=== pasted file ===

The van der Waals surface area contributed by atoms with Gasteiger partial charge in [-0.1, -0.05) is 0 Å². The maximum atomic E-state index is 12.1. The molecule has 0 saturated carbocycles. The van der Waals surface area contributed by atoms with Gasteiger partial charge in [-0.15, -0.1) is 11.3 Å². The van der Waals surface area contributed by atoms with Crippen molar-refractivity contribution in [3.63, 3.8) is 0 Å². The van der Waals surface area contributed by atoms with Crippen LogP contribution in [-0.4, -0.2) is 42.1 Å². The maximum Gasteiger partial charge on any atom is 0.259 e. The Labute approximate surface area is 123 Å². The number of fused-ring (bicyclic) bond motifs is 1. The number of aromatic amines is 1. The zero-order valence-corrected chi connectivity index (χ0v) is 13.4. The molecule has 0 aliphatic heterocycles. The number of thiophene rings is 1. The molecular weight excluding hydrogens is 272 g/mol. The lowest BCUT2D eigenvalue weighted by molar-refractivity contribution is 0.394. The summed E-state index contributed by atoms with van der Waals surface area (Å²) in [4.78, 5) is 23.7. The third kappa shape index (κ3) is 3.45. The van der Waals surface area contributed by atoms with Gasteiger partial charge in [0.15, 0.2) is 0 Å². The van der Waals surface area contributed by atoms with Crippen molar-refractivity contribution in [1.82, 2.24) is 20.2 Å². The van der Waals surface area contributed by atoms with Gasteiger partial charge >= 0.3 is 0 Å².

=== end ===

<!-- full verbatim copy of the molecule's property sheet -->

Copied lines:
The van der Waals surface area contributed by atoms with Gasteiger partial charge in [-0.1, -0.05) is 0 Å². The maximum atomic E-state index is 12.1. The molecule has 0 saturated carbocycles. The van der Waals surface area contributed by atoms with Gasteiger partial charge in [-0.15, -0.1) is 11.3 Å². The van der Waals surface area contributed by atoms with Crippen molar-refractivity contribution in [3.63, 3.8) is 0 Å². The van der Waals surface area contributed by atoms with Crippen LogP contribution in [-0.4, -0.2) is 42.1 Å². The maximum Gasteiger partial charge on any atom is 0.259 e. The Labute approximate surface area is 123 Å². The number of fused-ring (bicyclic) bond motifs is 1. The number of aromatic amines is 1. The zero-order valence-corrected chi connectivity index (χ0v) is 13.4. The molecule has 0 aliphatic heterocycles. The number of thiophene rings is 1. The molecular weight excluding hydrogens is 272 g/mol. The lowest BCUT2D eigenvalue weighted by molar-refractivity contribution is 0.394. The summed E-state index contributed by atoms with van der Waals surface area (Å²) in [4.78, 5) is 23.7. The third kappa shape index (κ3) is 3.45. The van der Waals surface area contributed by atoms with Gasteiger partial charge in [0.15, 0.2) is 0 Å². The van der Waals surface area contributed by atoms with Crippen molar-refractivity contribution in [1.82, 2.24) is 20.2 Å². The van der Waals surface area contributed by atoms with Gasteiger partial charge >= 0.3 is 0 Å².